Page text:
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Best Laptops 2015: 10 best ultrabooks and hybrids

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Is now the right time to buy a new laptop? It’s often hard to decide, but our best laptop round-up picks out the best ultrabooks and hybrids right now and ones worth waiting for.

One of the most annoying things about buying a new laptop is finding out a newer, better one came out weeks after you bought yours. That's why our pick of the best laptops and best ultrabooks is split into two – we include the best available right now and ones worth waiting for.

One laptop we don't recommend for this reason is the 2014 MacBook Air because it's due to be replaced soon. Apple is expected to launch an entirely new design using Intel's new 14nm processors. Scroll down for more info on those.

New to our list is a Chromebook from Toshiba that we absolutely love. It costs just £250 and it's brilliant. We've also added a promising up and coming gaming laptop from MSI, though we removed another due to it being out of date.

Select from the list below, or hit the next arrow to view our list:

TrustedReviews Recommended Laptops
Best Chromebook – Toshiba Chromebook 2 NEW
Best Windows Hybrid – Microsoft Surface Pro 3
Best Laptop for Video Editing – Apple MacBook Pro 15-inch
Best 13-inch Windows Hybrid – Dell Latitude 13 7000

Best 15-inch Laptop – Dell XPS 15


Laptops Coming Soon
MSI GE62 Apache – Thin and light gaming laptop with 9-series GPU NEW
Dell XPS 13 2015 – New ultrabook with ultra-slim bezel
Lenovo ThinkPad X1 Carbon 2015 – Updated business ultra-portable

Asus Transformer Chi T90, T100 and T300 – New cheap hybrids

Toshiba Satellite Click Mini – Cheap 8.9-inch hybrid


Last Update: 09/02/15 – Two new laptops added, one removed

Related: Best Gaming Laptops

Why should I wait for the new Intel processors?

Intel has a selection of new processors, all of which offer improved performance while using less power. This means the latest laptops and tablets that use the new Intel 5th generation Core i and new Intel Core M processors will have better battery life and run cooler.
 
Because of the latter, many of the new laptops and hybrids have smaller, quieter fans – some might even have no fan at all. They’re also lighter, thinner and faster, all of which makes waiting a good idea.

If you're unsure whether the laptop you're looking at has a new processor, check the spec sheet for what 'generation' of Intel processor is included. A "4th generation Core i" processor means an older, but still very good, processor. New ones are labelled "5th generation Core i processor" in the spec sheet. Older machines are still worth considering if you find a good deal, though.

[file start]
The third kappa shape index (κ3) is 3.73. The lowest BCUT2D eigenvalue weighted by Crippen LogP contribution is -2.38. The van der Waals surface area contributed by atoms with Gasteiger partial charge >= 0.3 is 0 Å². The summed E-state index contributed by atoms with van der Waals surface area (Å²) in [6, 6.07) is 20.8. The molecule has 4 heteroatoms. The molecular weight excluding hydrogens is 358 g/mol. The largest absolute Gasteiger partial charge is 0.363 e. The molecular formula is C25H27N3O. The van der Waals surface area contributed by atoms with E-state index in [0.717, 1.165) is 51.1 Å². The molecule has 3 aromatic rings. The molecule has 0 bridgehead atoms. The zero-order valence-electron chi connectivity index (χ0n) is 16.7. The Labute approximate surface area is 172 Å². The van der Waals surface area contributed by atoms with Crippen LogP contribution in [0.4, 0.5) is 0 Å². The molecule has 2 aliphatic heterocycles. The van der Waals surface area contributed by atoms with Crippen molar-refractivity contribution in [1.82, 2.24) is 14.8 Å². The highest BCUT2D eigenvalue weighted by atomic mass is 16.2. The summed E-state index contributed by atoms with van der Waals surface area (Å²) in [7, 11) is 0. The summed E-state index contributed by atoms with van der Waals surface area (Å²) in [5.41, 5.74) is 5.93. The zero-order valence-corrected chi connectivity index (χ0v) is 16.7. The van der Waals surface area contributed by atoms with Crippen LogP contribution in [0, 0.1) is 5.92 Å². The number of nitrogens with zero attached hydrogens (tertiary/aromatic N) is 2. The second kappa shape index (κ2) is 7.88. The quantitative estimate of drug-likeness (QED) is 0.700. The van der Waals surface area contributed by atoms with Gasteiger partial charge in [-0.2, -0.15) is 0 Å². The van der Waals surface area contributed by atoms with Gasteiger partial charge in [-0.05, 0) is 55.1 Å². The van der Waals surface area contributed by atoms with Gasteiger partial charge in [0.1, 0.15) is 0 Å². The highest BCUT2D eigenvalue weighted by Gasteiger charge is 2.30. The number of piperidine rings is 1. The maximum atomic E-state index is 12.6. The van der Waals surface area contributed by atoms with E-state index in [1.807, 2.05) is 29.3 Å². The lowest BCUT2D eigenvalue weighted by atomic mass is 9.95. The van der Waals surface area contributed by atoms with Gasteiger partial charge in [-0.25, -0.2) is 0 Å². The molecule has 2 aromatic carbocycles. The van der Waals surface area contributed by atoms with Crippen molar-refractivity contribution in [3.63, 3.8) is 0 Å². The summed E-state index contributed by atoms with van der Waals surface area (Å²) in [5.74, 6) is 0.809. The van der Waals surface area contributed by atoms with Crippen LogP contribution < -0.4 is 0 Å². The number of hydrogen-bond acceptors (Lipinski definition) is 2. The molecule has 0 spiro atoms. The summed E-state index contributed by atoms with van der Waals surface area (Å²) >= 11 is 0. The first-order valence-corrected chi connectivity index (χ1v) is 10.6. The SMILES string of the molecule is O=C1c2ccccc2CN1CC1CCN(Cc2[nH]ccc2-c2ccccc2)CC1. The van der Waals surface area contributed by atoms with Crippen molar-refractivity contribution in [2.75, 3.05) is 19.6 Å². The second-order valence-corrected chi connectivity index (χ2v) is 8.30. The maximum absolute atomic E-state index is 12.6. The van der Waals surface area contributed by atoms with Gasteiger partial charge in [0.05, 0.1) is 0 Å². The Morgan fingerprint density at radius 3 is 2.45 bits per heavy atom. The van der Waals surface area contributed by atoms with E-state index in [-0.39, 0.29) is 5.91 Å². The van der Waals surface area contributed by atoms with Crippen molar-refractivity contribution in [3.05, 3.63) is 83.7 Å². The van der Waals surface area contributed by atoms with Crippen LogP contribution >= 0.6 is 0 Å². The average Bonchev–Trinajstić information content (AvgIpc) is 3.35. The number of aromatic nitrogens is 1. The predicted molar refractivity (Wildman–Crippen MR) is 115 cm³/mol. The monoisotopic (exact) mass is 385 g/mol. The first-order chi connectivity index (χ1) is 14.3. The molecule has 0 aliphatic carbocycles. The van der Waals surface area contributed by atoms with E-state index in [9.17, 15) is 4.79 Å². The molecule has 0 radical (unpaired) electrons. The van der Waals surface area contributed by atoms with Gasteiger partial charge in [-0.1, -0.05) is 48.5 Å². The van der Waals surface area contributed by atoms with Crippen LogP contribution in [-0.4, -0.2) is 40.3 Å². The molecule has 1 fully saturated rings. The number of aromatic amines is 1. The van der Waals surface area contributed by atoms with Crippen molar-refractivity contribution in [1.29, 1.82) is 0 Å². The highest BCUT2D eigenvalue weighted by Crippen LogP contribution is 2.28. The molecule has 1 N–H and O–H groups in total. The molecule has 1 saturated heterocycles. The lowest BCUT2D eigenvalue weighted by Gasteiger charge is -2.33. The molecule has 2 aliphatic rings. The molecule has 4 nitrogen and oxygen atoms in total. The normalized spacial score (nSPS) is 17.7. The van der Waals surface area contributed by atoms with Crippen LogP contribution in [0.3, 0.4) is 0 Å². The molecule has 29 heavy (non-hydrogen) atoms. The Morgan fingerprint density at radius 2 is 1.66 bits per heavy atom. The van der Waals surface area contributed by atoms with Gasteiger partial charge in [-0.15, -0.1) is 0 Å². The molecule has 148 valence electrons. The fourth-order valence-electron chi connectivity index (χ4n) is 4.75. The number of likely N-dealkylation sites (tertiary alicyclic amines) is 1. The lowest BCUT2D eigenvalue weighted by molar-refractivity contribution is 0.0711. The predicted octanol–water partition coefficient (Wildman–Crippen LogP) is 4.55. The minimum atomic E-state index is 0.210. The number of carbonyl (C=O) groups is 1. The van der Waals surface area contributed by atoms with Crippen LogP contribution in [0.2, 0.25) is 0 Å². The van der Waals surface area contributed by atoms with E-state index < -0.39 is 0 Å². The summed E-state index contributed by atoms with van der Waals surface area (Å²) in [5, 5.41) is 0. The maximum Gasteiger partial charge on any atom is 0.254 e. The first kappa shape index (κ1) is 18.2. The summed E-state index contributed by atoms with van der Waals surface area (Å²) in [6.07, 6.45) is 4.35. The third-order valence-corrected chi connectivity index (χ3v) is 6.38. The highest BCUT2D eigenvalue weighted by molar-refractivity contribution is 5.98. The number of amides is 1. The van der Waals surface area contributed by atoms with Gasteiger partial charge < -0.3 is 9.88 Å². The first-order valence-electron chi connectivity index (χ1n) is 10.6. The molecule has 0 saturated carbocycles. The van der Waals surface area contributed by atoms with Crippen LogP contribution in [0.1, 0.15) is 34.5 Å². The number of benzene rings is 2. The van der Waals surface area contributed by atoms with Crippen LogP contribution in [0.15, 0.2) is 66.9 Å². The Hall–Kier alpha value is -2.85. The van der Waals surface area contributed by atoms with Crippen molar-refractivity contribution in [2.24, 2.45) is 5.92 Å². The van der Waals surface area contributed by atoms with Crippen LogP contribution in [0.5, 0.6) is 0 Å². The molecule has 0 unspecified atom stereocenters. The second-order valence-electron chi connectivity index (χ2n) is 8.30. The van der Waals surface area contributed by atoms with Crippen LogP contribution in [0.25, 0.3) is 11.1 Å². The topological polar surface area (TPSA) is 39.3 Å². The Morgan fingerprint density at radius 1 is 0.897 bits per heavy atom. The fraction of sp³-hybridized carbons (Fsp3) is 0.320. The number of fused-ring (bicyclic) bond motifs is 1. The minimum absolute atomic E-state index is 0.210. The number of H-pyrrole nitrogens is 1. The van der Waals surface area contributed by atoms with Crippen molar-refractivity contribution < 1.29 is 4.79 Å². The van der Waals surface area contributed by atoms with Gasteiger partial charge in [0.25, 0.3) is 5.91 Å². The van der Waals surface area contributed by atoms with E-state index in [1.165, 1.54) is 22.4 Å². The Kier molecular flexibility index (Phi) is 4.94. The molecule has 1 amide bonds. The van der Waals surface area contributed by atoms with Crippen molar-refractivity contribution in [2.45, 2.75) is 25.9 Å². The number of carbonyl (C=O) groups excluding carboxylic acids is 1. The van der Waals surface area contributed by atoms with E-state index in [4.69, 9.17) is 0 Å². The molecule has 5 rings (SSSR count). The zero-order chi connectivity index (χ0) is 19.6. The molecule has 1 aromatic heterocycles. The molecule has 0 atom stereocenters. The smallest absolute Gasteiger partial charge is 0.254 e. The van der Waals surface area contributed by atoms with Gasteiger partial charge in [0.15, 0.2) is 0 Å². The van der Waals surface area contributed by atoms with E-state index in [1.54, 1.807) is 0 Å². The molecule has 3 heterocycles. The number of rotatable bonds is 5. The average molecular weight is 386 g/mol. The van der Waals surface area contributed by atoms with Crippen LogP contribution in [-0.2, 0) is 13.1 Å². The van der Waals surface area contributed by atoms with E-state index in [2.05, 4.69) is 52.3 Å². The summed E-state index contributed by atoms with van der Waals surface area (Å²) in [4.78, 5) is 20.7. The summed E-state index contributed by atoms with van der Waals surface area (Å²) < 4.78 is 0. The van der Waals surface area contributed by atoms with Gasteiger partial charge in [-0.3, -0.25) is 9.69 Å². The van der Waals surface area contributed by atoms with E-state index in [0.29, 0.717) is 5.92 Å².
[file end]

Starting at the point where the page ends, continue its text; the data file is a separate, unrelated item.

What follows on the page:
Related: Intel's 14nm processors explained
Related: Intel Core M: Everything you need to know


What kind of laptop should I buy?

A lot will depend on how much you have to spend, but here’s a quick summary of the options to help you decide.
 
Laptop Tablet Hybrid – (£300 to £1,000 or more)
If you’ve ever been tempted by an iPad, but still need a Windows laptop, then a hybrid is a good choice. There’s a huge amount of choice in both size and price. The main things to consider are how much you want to spend and how you’re going to use it. Need a laptop more than a tablet? Go bigger and more expensive. The opposite is true if you really want a tablet that you can use as a tablet.
 
Convertible Laptop – (£500 to £1,000 or more)
This is a twist on the hybrid that differs in execution. Pure hybrids have detaching tablet segments that connect to a keyboard, while convertibles are normal laptops with clever hinges that rotate. They’re a good choice if you mainly need a laptop but would like a little flexibility.
 
Thin & Light Laptop – (£700 to £1,000 or more)
Sometimes referred to as ‘Ultrabooks’, a thin and light laptop will have an 11-inch or 13-inch screen and… well, be thin and light. The MacBook Air is a thin and light laptop, and there are many Windows alternatives.
 
Desktop Replacement – (£250 to £1,000 or more)
This describes any laptop with a larger 15-inch or 17-inch screen and they vary hugely in price. They’re good workhorses with large, easy-to-use screens. Spend anything over £600 and you gain some advanced features and better-quality screens that are great for films.
 
Multimedia Laptop – (£1,000 to £2,000 or more)
These are for more serious users who want to regularly edit video and RAW photo files. These laptops are about all-out performance and have high-quality screens. If you’re not sure you need to spend this much, you probably don’t.
 
Google Chromebook – (£150 to £350)
If you’re a big Google user then its cheap laptops are worth considering. They use its Chrome OS operating system and rely heavily on web apps. They’re simple and cheap and lack the bloatware, such as anti-virus, that often plagues cheap Windows laptops.

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